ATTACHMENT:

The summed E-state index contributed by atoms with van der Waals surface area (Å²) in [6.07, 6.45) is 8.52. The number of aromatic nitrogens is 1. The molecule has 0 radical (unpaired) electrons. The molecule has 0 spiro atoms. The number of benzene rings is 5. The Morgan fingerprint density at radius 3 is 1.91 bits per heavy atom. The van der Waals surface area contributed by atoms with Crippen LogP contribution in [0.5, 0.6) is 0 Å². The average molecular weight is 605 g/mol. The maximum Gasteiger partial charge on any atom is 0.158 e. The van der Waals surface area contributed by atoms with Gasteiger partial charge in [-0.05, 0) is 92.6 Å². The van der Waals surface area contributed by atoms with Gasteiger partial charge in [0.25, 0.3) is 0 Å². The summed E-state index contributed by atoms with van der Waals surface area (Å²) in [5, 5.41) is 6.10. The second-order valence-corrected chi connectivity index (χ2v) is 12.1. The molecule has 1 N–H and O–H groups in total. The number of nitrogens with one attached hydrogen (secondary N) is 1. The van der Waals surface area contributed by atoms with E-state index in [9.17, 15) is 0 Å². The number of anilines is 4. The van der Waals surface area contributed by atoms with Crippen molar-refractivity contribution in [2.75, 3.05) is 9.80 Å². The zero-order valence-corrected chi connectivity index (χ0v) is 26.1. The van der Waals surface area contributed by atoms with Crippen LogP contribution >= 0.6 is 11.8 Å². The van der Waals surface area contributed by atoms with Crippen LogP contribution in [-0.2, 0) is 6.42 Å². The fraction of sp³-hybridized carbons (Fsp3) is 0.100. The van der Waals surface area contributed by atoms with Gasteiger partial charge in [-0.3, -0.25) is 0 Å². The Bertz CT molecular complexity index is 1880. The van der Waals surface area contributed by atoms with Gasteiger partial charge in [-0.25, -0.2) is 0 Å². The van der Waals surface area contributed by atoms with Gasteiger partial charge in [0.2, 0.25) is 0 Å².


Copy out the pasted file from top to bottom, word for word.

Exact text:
The summed E-state index contributed by atoms with van der Waals surface area (Å²) in [6.07, 6.45) is 8.52. The number of aromatic nitrogens is 1. The molecule has 0 radical (unpaired) electrons. The molecule has 0 spiro atoms. The number of benzene rings is 5. The Morgan fingerprint density at radius 3 is 1.91 bits per heavy atom. The van der Waals surface area contributed by atoms with Crippen LogP contribution in [0.5, 0.6) is 0 Å². The average molecular weight is 605 g/mol. The maximum Gasteiger partial charge on any atom is 0.158 e. The van der Waals surface area contributed by atoms with Gasteiger partial charge in [-0.05, 0) is 92.6 Å². The van der Waals surface area contributed by atoms with Gasteiger partial charge in [0.25, 0.3) is 0 Å². The summed E-state index contributed by atoms with van der Waals surface area (Å²) in [5, 5.41) is 6.10. The second-order valence-corrected chi connectivity index (χ2v) is 12.1. The molecule has 1 N–H and O–H groups in total. The number of nitrogens with one attached hydrogen (secondary N) is 1. The van der Waals surface area contributed by atoms with E-state index in [9.17, 15) is 0 Å². The number of anilines is 4. The van der Waals surface area contributed by atoms with Crippen molar-refractivity contribution in [2.75, 3.05) is 9.80 Å². The zero-order valence-corrected chi connectivity index (χ0v) is 26.1. The van der Waals surface area contributed by atoms with Crippen LogP contribution >= 0.6 is 11.8 Å². The van der Waals surface area contributed by atoms with Crippen LogP contribution in [-0.2, 0) is 6.42 Å². The fraction of sp³-hybridized carbons (Fsp3) is 0.100. The van der Waals surface area contributed by atoms with Gasteiger partial charge in [-0.3, -0.25) is 0 Å². The Bertz CT molecular complexity index is 1880. The van der Waals surface area contributed by atoms with Gasteiger partial charge in [-0.25, -0.2) is 0 Å². The van der Waals surface area contributed by atoms with Gasteiger partial charge in [0.2, 0.25) is 0 Å².